Waylon Jennings and Old 97s is the New Music Pick of the Week

It's New Music Tuesday: what are you looking for?
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When I tell people that I like country music it always comes with a disclaimer.  I like real country music, the old stuff, the real stufff.  Music by folks like Willie Nelson and Hank Williams, not this new fangled Nashville crap thats more pop than country.  I'm probably a little more defensive about it than I ought to be, but there is a distinct difference between what is considered country now and the type of country I like.

That country, the music that does speak to me, isn't just pop music with a steel guitar added as an after thought, its real music for lack of a better word.  People singing about real life using real instruments to to tell the tale.  Ah, I'm getting preachy again.  But you know what I'm talking about.  Country radio today is disposable pop music, the country music I'm talking about comes from folks who are musicians first - storytellers - and stars second.

Truth be told I'm more fond of the old country stars torch bearers - what they used to call alternative country - than I am the really old, classic stuff.  Artists like Ryan Adams, Lucinda Williams and Wilco (before Wilco become more of an aural experimental band.)  These guys and gals are steeped in the old country sound, but aren't afraid to play with it, to add in rock, blues, and any other genre they can think of.  I love that blending of old and new.

Which brings me to this weeks pick of the week.  Waylon Jennings is part of the old.  He was blazing a path through the 70s slick Nashville sound with Willie Nelson and calling it Outlaw Country.  They were then about throwing back to the good old days of real country music (this is not at all a new problem I've been talking about) and making soulful, heart felt records that had grit and meaning.  

Old 97s have been making great alternative country records for a couple of decades now.  They take take the soul of those old guys and revitalize them and make them new.  In 1996 Waylon Jennings came to see the Old 97s and liked them.  A lot.  He talked them up in the Austin Chronicle and praised them up on high.  The band took a chance and wrote him a note of thanks but also asked him if he wanted to record with them.  He said yes and they did a session together.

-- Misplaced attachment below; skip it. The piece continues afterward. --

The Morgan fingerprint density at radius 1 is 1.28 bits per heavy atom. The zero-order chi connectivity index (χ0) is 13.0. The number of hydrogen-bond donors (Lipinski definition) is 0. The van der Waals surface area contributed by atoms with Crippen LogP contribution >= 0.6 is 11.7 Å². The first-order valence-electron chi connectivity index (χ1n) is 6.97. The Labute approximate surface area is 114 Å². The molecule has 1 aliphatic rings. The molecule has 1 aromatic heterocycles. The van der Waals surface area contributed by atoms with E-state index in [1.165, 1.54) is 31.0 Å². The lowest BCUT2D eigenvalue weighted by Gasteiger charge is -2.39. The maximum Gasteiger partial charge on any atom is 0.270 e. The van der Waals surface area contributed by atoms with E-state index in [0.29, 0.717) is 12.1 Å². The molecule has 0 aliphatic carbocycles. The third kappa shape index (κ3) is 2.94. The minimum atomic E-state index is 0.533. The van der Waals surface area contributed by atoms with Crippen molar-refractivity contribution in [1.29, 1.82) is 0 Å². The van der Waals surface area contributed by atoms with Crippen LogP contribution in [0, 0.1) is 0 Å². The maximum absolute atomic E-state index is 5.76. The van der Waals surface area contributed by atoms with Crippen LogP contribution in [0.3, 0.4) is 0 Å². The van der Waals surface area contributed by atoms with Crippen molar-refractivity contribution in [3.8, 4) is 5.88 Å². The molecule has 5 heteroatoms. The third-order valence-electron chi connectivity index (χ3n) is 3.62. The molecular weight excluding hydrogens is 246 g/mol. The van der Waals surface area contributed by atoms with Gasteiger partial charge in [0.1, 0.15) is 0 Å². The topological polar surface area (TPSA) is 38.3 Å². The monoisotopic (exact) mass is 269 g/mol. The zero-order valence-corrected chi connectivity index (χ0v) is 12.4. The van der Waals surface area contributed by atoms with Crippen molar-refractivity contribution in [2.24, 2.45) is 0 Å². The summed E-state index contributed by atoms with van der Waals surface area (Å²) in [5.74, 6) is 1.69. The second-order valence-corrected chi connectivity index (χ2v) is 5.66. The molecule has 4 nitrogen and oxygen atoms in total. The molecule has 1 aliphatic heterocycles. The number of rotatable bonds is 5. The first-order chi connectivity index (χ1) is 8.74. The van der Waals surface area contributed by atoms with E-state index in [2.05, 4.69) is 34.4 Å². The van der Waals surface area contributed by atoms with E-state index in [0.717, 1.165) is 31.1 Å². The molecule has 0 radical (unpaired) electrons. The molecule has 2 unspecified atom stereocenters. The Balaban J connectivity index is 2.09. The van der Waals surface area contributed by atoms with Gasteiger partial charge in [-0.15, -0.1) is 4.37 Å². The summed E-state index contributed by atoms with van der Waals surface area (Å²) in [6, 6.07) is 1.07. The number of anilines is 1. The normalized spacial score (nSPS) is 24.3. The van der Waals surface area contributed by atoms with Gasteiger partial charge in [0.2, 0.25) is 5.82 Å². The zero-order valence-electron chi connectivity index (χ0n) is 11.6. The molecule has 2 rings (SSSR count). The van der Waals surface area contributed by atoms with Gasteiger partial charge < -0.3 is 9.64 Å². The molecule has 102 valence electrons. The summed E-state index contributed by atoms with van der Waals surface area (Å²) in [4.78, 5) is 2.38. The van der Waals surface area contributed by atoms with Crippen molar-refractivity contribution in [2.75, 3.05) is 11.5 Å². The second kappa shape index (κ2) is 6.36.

Sadly Jennings died shortly after and the songs sat on the shelf.  Until now.  There isn't much to this album, just two complete songs and four demos, but I gotta say I'm pretty excited about them.  I love to see the old guys jamming with the youngsters and see what comes out.  It isn't always great, but it is usually interesting and I suspect what we've got here is pretty cool.

Also out this week that looks interesting:  

I'll Fly Away - Blind Boys of Alabama: I generally hate Gospel music with its over produced slickness, its cheese endured lyrics, and fake soulfulness, but I love me some Blind Boys of Alabama.  These guys are the real deal.  They are true musicians through and through but also true believers.  And it shows.  For this new album they enlisted Bon Iver's Justin Vernon to produce and grabbed folks like Sam Amidon, My Brightest Diamond, Patty Griffin and others to join in on the jam.  

The Studio Albums 1989-2007 - Rush: Includes every studio album Rush ever made plus a brand new remixed version of their 2002 album Vapor Trails.  That one is also being sold separately for folks who have the other albums.  I don't have any of them and can't claim to be a fan, but my friends who are get pretty rabid about this stuff.

The 20/20 Experience - 2 of 2 - Justin Timberlake:  I'm really not much for pop or dance music, but Timberlake's first one got even my fat ass to shake.  I'm interested to see f he can do it again.

Unvarnished - Joan Jett & the Blackhearts:  A new one from the bad girl from the 80s.  I don't have high hopes she can make good with the new, but I'm willing to give her a try.

Innocents - Moby: Definitely not one for electronic music, but even I know the Moby name.